I  quickly dropped into a place of shame as if writing about myself meant something was wrong with me and couldn’t write them right. I took a breath and looked at her then answered quite emphatically, “NO.” How could I do that and why would I want to? Writing is a way of honor my personal experiences. It is a way to stay authentic. My books are about life, my life, how my life experiences can offer you a certain perspective, how hard times still have paths leading out of them, and that with courage and vulnerability you can lead your life into a place of satisfaction. Even my novels draw upon my own experiences or how else would I be able to write and make my message authentic?

This particular woman was in the thick of writing a memoir and quite stuck in her writing. As I saw it she was not stuck because she had an awful use of the English language but because she refused to drop deep into her own narrative and tell her story in all its bold and fascinating truth. She was afraid of her own story. Perhaps she was afraid someone would ask her what she asked me. Everything we write, everything we live through, everything we desire or don’t has to do with a connection to our own life. Nothing can be removed from our personal narrative, nothing.

So, is it the case that all my books reveal something directly or indirectly about my life? Absolutely. Can my stories also be about your life? Absolutely? Can I write about something of which I know not? Hell no! Does putting your writing ‘out there’ increase vulnerability? Yes!

There will always be critics who would rather pull you apart when you are falling to your knees and again when you have made it out of the darkness. I show up for my life. I share my vulnerability. I move away from those who like to kick me when I’m down. I found a fleeting sense of courage and I like it. I like not pretending. I still fall. And I still get up and I’ll still share it, like it or not.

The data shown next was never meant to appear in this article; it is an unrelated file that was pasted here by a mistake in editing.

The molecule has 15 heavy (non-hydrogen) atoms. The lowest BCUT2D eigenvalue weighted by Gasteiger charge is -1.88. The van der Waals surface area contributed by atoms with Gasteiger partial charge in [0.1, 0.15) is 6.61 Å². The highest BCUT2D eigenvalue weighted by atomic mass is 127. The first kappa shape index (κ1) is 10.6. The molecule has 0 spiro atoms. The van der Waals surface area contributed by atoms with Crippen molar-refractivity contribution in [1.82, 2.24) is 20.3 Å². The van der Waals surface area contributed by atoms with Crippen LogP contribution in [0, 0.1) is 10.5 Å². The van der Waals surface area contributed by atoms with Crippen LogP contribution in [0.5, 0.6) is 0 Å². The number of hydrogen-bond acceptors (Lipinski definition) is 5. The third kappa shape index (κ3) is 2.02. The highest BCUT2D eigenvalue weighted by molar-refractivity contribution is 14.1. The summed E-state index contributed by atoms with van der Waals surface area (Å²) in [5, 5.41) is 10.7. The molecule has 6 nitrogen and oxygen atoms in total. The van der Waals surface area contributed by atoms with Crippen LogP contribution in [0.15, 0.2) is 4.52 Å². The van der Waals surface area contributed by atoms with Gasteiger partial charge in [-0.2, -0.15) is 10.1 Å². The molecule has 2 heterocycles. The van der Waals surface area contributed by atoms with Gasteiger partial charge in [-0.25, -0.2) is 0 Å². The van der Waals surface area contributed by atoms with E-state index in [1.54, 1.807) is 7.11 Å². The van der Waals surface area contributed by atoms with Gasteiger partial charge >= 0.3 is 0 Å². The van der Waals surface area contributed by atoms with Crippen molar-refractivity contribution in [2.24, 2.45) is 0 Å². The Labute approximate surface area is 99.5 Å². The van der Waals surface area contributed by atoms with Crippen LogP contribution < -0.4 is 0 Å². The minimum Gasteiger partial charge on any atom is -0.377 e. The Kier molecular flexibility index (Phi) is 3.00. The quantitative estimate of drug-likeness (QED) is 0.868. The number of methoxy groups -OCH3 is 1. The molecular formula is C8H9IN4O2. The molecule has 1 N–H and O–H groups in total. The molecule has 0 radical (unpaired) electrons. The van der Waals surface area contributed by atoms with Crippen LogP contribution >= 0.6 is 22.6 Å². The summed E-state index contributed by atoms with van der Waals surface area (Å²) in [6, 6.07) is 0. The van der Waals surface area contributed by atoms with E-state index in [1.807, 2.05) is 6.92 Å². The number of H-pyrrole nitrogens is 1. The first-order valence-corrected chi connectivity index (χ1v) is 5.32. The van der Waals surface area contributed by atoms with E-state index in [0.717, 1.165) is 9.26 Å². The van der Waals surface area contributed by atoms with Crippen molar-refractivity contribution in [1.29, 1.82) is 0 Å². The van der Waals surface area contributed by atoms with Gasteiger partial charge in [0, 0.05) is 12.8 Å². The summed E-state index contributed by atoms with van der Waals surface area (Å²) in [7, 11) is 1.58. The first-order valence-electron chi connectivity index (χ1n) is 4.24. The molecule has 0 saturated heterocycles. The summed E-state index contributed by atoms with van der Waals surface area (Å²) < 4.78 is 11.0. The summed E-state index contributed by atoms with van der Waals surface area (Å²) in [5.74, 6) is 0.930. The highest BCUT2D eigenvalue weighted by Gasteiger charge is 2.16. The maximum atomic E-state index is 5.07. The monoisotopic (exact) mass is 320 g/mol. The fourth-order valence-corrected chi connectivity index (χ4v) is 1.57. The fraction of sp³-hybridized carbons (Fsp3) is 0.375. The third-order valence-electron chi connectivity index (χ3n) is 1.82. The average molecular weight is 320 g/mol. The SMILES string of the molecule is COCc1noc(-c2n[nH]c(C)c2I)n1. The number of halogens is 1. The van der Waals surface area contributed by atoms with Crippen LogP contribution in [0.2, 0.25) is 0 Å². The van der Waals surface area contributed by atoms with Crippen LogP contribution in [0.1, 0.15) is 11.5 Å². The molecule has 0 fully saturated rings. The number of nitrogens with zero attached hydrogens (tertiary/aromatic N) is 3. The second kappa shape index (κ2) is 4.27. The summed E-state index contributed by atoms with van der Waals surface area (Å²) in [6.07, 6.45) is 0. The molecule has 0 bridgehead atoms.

Until next time,



Always Stay Loyal

Posted on | July 27, 2015 | Comments Off on Always Stay Loyal




Hi Everyone, Well my poet friend Scott Hastie has done it again. He has written an amazing poem. I do hope you enjoy it as much as I do. To read about Scott please go to: http://www.scotthastie.com/?p=3226

Always stay loyal

To that which feeds your soul,

Knowing, as mortal entities,

We can never go any higher

Than when we nourish

A little of God in ourselves.


Like a thin seam

Of silvered mineral within

There’s a hint of divinity here,

Some mystical suffused essence

That stays charged,

As if in the flow

Of an endless crystal stream,

Till our own sparking current fails…


This being so,

As our own life’s energies

Leak steadily away,

Every step we take

Is interlaced with goodness,

But that we knew it.


For deep, deep down

In the very wellhead of life,

Far beyond melancholy and despair,

Where real sweetness dwells,

There is an ever abundant

Reservoir of light

To be drawn upon by angels.


Fuel for a gathering readiness

That looks to ensure

We will be more than content,

When the time comes,

To simply surrender all we are.

And, in doing so,

Give sap,

Some shape, some form

To the many blossoms still to come.

Thanks Scott.

Keep the pen moving,




Meet Linda Schupp, PhD.

Posted on | May 11, 2015 | Comments Off on Meet Linda Schupp, PhD.

Hi Everyone,